Boulby can be accessed at low or high tide by a serious of ropes from the cliff top just to the north side of Boulby Village where parking is plentiful but care should be taken not to block in the locals.
Although the cliffs are by no means steep (In comparison to other marks) be warned that these are the highest cliffs in the country so the climb can be difficult on the thighs at times.
Anyone not happy with a cliff decent can access the marks by walking from Staithes along the scars at low tide. However it would be advisable to seek the assistance of a local guide as the cut off points are numerous and the walk itself is roughly 30 minutes both ways for the relatively fit.
Staithes To Boulby’s Firemans Hose.
Taking the marks in order of south to north, the first main Gulley you arrive at when coming from Staithes is the Boiler hole which is roughly half way between Staithes and Boulby.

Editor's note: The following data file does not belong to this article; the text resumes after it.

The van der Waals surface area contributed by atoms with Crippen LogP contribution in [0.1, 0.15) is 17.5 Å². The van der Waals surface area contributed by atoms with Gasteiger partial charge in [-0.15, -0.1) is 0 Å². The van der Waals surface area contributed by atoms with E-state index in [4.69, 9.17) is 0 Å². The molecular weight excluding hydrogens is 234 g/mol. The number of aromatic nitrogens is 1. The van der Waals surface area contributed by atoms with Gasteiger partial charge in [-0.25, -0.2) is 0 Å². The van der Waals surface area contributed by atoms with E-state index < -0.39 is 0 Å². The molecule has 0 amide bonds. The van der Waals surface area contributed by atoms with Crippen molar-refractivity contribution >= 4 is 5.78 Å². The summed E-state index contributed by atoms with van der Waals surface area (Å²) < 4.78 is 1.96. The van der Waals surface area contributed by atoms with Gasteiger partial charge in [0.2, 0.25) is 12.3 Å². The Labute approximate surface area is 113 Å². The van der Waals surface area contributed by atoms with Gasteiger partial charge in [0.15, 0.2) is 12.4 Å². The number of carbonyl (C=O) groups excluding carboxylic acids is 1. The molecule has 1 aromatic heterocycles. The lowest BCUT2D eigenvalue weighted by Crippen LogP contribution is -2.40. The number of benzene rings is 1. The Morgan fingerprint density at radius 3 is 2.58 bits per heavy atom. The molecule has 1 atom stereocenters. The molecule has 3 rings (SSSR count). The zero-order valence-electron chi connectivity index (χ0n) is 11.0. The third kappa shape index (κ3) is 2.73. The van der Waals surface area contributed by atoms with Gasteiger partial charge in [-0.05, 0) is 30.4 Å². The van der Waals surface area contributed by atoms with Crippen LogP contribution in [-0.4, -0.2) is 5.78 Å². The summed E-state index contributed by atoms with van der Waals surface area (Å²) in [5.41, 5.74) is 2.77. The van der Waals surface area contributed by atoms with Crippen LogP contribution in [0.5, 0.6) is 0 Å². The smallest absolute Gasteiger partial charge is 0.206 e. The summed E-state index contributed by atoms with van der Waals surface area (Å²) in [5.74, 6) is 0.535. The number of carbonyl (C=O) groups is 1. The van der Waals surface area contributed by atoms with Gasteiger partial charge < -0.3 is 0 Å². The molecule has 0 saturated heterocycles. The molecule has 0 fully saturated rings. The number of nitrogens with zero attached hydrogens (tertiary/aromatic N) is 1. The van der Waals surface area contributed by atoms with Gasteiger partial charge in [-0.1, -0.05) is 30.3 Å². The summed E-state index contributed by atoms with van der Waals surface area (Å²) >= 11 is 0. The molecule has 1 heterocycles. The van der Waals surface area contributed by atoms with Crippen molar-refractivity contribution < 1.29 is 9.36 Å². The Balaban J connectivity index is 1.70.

Unlike the marks slightly further north, Boiler hole can fish in bigger seas, and a large Northerly has been known to throw out good bags and big double figure cod on both neep and spring low tides.
Best fishing at the boiler hole is usually 2 hours before low tide and one hour into the flood tide.
At the mouth of the Boiler hole on the north side is a set of small gullies that run off at diverse angles.
The most well known of these gullies being named “The Horse”. These runners are best fished on a slightly larger ebb tide (1.2 or better in Whitby tide book) and fish well with a very slight swell creating white water in the surrounding area.
Although these gullies look like nothing special they do give up some fantastic bags of cod at times and can produce in the late season when many other rock marks have stopped fishing (i.e Feb-Apr).